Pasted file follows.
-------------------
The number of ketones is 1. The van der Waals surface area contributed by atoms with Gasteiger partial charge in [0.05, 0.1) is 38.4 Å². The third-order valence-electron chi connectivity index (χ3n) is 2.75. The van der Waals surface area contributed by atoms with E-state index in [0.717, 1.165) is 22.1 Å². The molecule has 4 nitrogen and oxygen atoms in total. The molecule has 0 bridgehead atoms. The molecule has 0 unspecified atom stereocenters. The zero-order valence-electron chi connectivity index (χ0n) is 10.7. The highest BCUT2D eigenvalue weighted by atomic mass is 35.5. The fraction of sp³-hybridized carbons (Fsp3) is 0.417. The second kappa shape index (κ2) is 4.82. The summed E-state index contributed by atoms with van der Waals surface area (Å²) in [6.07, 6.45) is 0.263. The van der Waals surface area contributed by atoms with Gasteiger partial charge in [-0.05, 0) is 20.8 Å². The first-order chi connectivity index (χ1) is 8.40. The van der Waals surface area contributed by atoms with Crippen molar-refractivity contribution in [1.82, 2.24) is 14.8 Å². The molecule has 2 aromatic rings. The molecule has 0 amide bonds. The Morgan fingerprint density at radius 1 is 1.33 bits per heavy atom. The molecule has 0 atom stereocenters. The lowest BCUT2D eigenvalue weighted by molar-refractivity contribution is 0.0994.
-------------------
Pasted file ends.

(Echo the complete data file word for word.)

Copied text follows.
The number of ketones is 1. The van der Waals surface area contributed by atoms with Gasteiger partial charge in [0.05, 0.1) is 38.4 Å². The third-order valence-electron chi connectivity index (χ3n) is 2.75. The van der Waals surface area contributed by atoms with E-state index in [0.717, 1.165) is 22.1 Å². The molecule has 4 nitrogen and oxygen atoms in total. The molecule has 0 bridgehead atoms. The molecule has 0 unspecified atom stereocenters. The zero-order valence-electron chi connectivity index (χ0n) is 10.7. The highest BCUT2D eigenvalue weighted by atomic mass is 35.5. The fraction of sp³-hybridized carbons (Fsp3) is 0.417. The second kappa shape index (κ2) is 4.82. The summed E-state index contributed by atoms with van der Waals surface area (Å²) in [6.07, 6.45) is 0.263. The van der Waals surface area contributed by atoms with Gasteiger partial charge in [-0.05, 0) is 20.8 Å². The first-order chi connectivity index (χ1) is 8.40. The van der Waals surface area contributed by atoms with Crippen molar-refractivity contribution in [1.82, 2.24) is 14.8 Å². The molecule has 2 aromatic rings. The molecule has 0 amide bonds. The Morgan fingerprint density at radius 1 is 1.33 bits per heavy atom. The molecule has 0 atom stereocenters. The lowest BCUT2D eigenvalue weighted by molar-refractivity contribution is 0.0994.